Recognizing, on the other hand, that some students would prefer to graduate in less than four years, the commission recommended that advisors be available to help plan shortened degree programs and that the university prepare a special publication describing alternative paths toward a bachelor's degree, including a three-year program.

Casper said he was pleased that the report recognizes the need for flexibility in time to degree, and said that options would be formulated for students who want to complete their degree requirements in three years.

“Contrary to what some of the press believed, I never advocated a three-year degree,” Casper said. “But I very much would like our students to make some of those choices and not us to make all the choices for them.”

New vice provost

In its report, the commission set forth numerous specific proposals, including:

Commission members suggested that the slot return to the provost's office, parallel to the vice provost for research and graduate policy, the commission said.

"We are convinced that many of the problems of undergraduate education - advising and residential education are obvious examples - are best addressed at the provostial level because they transcend school boundaries," the report said.

The commission recommended that the new vice provost monitor the system of incentives and rewards relating to teaching; approve promotion and hiring decisions; participate in salary setting; play a leading role in assessing teaching and learning; supervise programs required of all undergraduates; participate in evaluations of programs and departments; assume responsibility for several offices (including the Center for Teaching and Learning and the Undergraduate Advising Center) and for the educational functions of residential education; and take initiative in implementing the commission's recommendations.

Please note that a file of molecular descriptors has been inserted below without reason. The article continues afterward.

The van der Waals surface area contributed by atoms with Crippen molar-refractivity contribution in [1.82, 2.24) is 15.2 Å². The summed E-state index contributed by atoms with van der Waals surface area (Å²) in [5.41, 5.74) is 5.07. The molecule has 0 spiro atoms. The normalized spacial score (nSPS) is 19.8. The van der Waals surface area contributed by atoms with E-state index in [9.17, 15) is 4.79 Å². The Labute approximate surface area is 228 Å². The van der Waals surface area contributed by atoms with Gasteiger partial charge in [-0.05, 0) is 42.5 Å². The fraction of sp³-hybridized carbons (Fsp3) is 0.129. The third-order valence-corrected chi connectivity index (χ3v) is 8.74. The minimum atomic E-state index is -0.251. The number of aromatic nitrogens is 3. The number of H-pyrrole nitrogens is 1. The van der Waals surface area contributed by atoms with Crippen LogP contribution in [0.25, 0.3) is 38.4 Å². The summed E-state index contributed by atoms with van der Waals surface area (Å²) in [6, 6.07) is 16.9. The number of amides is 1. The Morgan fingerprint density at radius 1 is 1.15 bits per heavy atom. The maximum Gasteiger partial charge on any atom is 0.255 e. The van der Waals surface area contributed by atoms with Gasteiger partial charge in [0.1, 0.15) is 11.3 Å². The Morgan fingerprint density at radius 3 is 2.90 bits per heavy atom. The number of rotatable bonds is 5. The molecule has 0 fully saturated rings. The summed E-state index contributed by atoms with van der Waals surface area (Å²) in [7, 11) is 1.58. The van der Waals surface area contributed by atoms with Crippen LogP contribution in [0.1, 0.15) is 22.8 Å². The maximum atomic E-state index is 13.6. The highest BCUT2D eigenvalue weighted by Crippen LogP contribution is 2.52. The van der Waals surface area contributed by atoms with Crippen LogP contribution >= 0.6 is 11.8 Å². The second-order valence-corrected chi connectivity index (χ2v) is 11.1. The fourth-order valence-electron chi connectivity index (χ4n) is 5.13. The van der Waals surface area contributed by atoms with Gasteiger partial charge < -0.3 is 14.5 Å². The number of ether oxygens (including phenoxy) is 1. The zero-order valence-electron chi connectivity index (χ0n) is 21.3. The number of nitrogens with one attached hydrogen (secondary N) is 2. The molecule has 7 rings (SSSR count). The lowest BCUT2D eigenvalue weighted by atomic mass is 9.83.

Like other institutions, Stanford has difficulty representing undergraduates in its administrative structure, the commission said.

"We do not claim that we have found the perfect solution to this persistent problem; indeed we are skeptical that a perfect solution exists. But we are firmly convinced that there should be one person, strategically located at the center of the university, who is responsible for undergraduate education."

Saldívar came to Stanford in 1991 from the University of Texas. He specializes in literary theory, 19th- and 20th-century American and British fiction, and Chicano cultural studies.

New breadth requirements

The commission recommended more rigorous academic requirements for students, including:

The new course would cover problem solving, experimental work, technology, computer literacy, and elements of probability and statistics.

Currently, most non-science majors fulfill the three technically oriented distribution requirements with courses designed for nonspecialists. "Whatever their other merits, many of these courses do not teach students what it means to think scientifically," the commission said.